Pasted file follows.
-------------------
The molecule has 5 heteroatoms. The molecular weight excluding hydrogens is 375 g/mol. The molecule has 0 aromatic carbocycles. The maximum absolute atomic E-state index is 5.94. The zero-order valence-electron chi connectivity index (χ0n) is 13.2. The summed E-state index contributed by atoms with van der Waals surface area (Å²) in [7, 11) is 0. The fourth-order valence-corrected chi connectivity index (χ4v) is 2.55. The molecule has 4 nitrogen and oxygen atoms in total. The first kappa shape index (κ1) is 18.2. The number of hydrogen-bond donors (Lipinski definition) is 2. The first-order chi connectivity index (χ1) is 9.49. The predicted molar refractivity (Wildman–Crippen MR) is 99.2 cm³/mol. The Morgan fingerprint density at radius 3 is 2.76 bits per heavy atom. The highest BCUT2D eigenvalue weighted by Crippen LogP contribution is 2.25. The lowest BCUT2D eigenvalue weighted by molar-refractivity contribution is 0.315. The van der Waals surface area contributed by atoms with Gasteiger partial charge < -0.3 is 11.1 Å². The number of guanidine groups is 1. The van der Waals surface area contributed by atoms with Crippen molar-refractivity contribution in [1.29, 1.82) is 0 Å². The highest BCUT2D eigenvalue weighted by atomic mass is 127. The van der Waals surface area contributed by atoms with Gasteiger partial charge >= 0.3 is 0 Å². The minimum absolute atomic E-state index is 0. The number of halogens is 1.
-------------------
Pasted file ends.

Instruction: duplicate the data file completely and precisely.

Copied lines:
The molecule has 5 heteroatoms. The molecular weight excluding hydrogens is 375 g/mol. The molecule has 0 aromatic carbocycles. The maximum absolute atomic E-state index is 5.94. The zero-order valence-electron chi connectivity index (χ0n) is 13.2. The summed E-state index contributed by atoms with van der Waals surface area (Å²) in [7, 11) is 0. The fourth-order valence-corrected chi connectivity index (χ4v) is 2.55. The molecule has 4 nitrogen and oxygen atoms in total. The first kappa shape index (κ1) is 18.2. The number of hydrogen-bond donors (Lipinski definition) is 2. The first-order chi connectivity index (χ1) is 9.49. The predicted molar refractivity (Wildman–Crippen MR) is 99.2 cm³/mol. The Morgan fingerprint density at radius 3 is 2.76 bits per heavy atom. The highest BCUT2D eigenvalue weighted by Crippen LogP contribution is 2.25. The lowest BCUT2D eigenvalue weighted by molar-refractivity contribution is 0.315. The van der Waals surface area contributed by atoms with Gasteiger partial charge < -0.3 is 11.1 Å². The number of guanidine groups is 1. The van der Waals surface area contributed by atoms with Crippen molar-refractivity contribution in [1.29, 1.82) is 0 Å². The highest BCUT2D eigenvalue weighted by atomic mass is 127. The van der Waals surface area contributed by atoms with Gasteiger partial charge >= 0.3 is 0 Å². The minimum absolute atomic E-state index is 0. The number of halogens is 1.